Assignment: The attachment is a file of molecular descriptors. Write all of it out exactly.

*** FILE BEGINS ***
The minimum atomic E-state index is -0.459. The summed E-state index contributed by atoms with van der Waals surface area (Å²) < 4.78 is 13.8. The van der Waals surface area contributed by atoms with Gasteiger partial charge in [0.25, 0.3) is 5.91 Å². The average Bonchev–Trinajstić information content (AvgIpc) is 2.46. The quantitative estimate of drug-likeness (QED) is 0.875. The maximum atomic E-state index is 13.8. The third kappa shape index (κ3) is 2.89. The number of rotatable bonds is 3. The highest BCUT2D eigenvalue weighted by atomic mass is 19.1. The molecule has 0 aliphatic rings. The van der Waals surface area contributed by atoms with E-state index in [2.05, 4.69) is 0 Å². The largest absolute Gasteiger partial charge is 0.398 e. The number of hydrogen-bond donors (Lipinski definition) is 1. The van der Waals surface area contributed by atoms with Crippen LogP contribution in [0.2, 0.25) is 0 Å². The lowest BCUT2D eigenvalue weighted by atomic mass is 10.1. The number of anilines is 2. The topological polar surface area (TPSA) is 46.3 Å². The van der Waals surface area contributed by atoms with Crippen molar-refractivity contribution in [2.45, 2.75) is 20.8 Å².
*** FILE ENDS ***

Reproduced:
The minimum atomic E-state index is -0.459. The summed E-state index contributed by atoms with van der Waals surface area (Å²) < 4.78 is 13.8. The van der Waals surface area contributed by atoms with Gasteiger partial charge in [0.25, 0.3) is 5.91 Å². The average Bonchev–Trinajstić information content (AvgIpc) is 2.46. The quantitative estimate of drug-likeness (QED) is 0.875. The maximum atomic E-state index is 13.8. The third kappa shape index (κ3) is 2.89. The number of rotatable bonds is 3. The highest BCUT2D eigenvalue weighted by atomic mass is 19.1. The molecule has 0 aliphatic rings. The van der Waals surface area contributed by atoms with E-state index in [2.05, 4.69) is 0 Å². The largest absolute Gasteiger partial charge is 0.398 e. The number of hydrogen-bond donors (Lipinski definition) is 1. The van der Waals surface area contributed by atoms with Crippen LogP contribution in [0.2, 0.25) is 0 Å². The lowest BCUT2D eigenvalue weighted by atomic mass is 10.1. The number of anilines is 2. The topological polar surface area (TPSA) is 46.3 Å². The van der Waals surface area contributed by atoms with Crippen molar-refractivity contribution in [2.45, 2.75) is 20.8 Å².